The bottom is a combination of small rocks and fine sand, the kind that hangs forever in the water if you stir it up. In many areas Lake Michigan's bottom and the David Dows merge, the wreckage swallowed by the sand. Experienced divers keep their kicking to a minimum and use the many hand-holds wreckage of this nature provides to pull themselves along. This keeps the silting down and helps conserve air.
There is marine life present, if you know where to look for it. Schools of fish are about the wreck, and crayfish peer from beneath rocks and timbers. Bring along a couple of hot dogs and you can make some fast friends with crawdads and carp.
Accenting the hiss-click of the regulator, there is usually a hollow, drum-like sound, much like a heart beat, heard around the wreck. After a few dives I discovered that the wave action was causing one of the few remaining deck supports to rock on its' pegs, causing the throbbing sound.
Lake Michigan's waters require a full wet suit, boots, a hood and coral gloves (for protection from scrapes). During the summer the surface temperature gets as warm as 72 degrees. But on the bottom, past the thermocline, the temperature can drop 20 degrees. As the wreck is comparatively shallow, averaging 35 feet, one tank can last a considerable time.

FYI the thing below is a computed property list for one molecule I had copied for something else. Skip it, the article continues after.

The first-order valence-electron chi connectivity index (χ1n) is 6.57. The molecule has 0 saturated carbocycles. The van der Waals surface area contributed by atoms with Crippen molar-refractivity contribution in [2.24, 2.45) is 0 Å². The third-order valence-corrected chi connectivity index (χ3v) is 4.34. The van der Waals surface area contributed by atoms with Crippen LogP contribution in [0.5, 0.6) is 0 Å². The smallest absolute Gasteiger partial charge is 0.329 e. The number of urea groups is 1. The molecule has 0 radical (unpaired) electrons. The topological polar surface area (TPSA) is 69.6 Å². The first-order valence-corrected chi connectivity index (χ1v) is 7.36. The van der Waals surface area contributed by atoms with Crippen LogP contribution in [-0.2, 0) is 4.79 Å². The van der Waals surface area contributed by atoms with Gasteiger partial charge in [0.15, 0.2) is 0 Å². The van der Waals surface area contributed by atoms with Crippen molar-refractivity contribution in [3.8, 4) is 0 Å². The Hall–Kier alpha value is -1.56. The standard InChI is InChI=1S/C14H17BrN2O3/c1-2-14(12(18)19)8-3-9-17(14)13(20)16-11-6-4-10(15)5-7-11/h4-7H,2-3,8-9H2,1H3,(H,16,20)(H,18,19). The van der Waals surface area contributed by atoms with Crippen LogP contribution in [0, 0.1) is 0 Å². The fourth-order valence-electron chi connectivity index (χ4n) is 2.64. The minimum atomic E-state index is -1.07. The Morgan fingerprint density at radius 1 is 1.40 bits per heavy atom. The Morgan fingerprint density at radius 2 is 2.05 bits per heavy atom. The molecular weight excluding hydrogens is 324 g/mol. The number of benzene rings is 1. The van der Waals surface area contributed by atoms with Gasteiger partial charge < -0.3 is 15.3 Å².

Most dive charter operators and shops in the Chicago area offer the Dows on their dive roster. Divers usually get a choice of one or two dives per outing. If you have your own boat you can easily find the Dows. She is depicted on NOAA chart 14927 (follow a line from Jackson Park Harbor East, and Buffington Harbor North - the lines intersect just above the Dows), and is easily spotted with a depth sounder. If you have a Loran, it's even simpler. The Dows is located at 33383.5 X 50201.5 (your readings may differ slightly).
The Dows is the first lady of Chicago diving, and due to the efforts of the Chicago Maritime Society may soon be in the National Register of Historic Places. The Maritime Society also
has a scale model of the Dows on exhibit. Formerly at the Newberry Library, the model is the most accurate portrayal of the Dows anywhere.
Most people don't realize the hoard of shipwrecks that lie a short distance from Chicago's shore. The David Dows is just one, but I like to think the richest, if not in condition, in history.
NOTE: This also appeared in the November 1989 Skin Diver Magazine Issue